It is difficult to calculate how many people are siblings of individuals with disabilities as often these numbers are not recorded by governments. To get a rough idea, we can look at figures from the United Kingdom in 2019, where 2.3 million people were identified as having a sibling with a disability or long term illness.

If you consider that nearly a fifth of the world’s population has a recognised disability and the number of children in 2021 with disabilities globally was estimated to be almost 240 million, that is a lot of brothers and sisters! When you also consider the numbers of people who do not have recognised disabilities but do struggle to access every day activities, services, places and spaces, you realise this is probably an underestimate.

A large crowd of blue characters, some with visible disabilities including wheel chair users, blind and deaf characters, someone is stimming, others with less obvious disabilities or nothing visible at all.  There is a child crying, a couple are talking to adults, a couple of people look stress, others are happy. One guys is sitting on the floor in obvious distress. One lady is dancing and wearing flamboyant clothes. Everyone else is wearing red or yellow and dark blue clothing. Everyone has a blue face, with a dark blue triangular shaped nose.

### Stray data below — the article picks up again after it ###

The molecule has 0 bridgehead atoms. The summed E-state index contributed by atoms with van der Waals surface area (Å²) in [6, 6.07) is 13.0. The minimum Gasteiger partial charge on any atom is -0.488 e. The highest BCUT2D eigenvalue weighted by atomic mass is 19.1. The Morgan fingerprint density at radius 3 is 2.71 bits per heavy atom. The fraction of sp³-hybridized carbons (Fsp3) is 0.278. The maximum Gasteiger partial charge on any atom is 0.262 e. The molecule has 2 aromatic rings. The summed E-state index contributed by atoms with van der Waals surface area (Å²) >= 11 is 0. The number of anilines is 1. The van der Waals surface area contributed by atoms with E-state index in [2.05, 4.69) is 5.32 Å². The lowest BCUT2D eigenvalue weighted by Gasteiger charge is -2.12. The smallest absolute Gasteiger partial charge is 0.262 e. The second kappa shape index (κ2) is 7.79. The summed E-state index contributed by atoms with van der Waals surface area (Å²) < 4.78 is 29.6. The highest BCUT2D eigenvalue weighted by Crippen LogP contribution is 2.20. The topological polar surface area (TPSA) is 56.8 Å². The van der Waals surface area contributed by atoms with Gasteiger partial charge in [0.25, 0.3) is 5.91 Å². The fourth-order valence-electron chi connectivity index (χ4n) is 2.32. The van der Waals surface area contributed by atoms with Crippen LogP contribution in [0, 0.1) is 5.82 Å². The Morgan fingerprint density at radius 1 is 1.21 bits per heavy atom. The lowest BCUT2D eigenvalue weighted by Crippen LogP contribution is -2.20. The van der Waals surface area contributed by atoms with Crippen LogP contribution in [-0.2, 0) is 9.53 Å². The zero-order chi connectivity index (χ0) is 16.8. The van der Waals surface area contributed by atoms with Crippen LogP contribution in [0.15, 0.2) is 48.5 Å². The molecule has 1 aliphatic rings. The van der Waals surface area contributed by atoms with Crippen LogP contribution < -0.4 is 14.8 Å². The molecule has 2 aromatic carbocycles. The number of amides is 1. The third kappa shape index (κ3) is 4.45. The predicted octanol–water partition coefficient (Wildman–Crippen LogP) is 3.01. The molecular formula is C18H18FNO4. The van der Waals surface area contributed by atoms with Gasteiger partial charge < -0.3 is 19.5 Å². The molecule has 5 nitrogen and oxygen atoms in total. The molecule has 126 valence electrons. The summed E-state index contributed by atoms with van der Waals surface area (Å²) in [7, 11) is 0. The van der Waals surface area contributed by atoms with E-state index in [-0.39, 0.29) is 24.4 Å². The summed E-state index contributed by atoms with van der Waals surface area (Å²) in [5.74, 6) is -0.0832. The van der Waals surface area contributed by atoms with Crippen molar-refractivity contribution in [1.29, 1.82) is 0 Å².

The siblings of children who do have special or additional needs and disabilities, are not only not counted in statistics but they also do not feature in care or support plans and packages offered by social and health services. However, siblings face a wide range of emotional, social and physical pressures and demands, which can lead to them having mental health and physical difficulties. It is only then that they become visible to the services. This course will help you identify ways to help support those young people and hopefully prevent scenarios where they need serious interventions.

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